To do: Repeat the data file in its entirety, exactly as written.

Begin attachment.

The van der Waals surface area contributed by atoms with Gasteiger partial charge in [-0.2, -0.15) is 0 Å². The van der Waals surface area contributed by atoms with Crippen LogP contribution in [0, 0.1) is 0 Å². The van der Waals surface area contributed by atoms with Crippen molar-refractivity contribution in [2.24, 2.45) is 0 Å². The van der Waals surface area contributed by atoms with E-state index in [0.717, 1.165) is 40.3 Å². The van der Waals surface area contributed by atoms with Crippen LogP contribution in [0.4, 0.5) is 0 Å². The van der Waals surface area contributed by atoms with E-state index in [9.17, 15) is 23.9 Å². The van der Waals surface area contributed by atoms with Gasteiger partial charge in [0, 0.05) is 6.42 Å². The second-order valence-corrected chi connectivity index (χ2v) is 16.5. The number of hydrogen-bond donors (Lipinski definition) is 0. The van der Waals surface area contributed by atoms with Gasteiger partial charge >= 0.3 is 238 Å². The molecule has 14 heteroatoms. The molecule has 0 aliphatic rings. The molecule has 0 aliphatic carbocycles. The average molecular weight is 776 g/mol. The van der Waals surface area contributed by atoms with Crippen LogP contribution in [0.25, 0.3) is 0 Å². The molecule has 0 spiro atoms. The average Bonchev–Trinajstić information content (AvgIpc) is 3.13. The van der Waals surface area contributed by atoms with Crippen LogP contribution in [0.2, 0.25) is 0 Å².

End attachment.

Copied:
The van der Waals surface area contributed by atoms with Gasteiger partial charge in [-0.2, -0.15) is 0 Å². The van der Waals surface area contributed by atoms with Crippen LogP contribution in [0, 0.1) is 0 Å². The van der Waals surface area contributed by atoms with Crippen molar-refractivity contribution in [2.24, 2.45) is 0 Å². The van der Waals surface area contributed by atoms with E-state index in [0.717, 1.165) is 40.3 Å². The van der Waals surface area contributed by atoms with Crippen LogP contribution in [0.4, 0.5) is 0 Å². The van der Waals surface area contributed by atoms with E-state index in [9.17, 15) is 23.9 Å². The van der Waals surface area contributed by atoms with Gasteiger partial charge in [0, 0.05) is 6.42 Å². The second-order valence-corrected chi connectivity index (χ2v) is 16.5. The number of hydrogen-bond donors (Lipinski definition) is 0. The van der Waals surface area contributed by atoms with Gasteiger partial charge >= 0.3 is 238 Å². The molecule has 14 heteroatoms. The molecule has 0 aliphatic rings. The molecule has 0 aliphatic carbocycles. The average molecular weight is 776 g/mol. The van der Waals surface area contributed by atoms with Crippen LogP contribution in [0.25, 0.3) is 0 Å². The molecule has 0 spiro atoms. The average Bonchev–Trinajstić information content (AvgIpc) is 3.13. The van der Waals surface area contributed by atoms with Crippen LogP contribution in [0.2, 0.25) is 0 Å².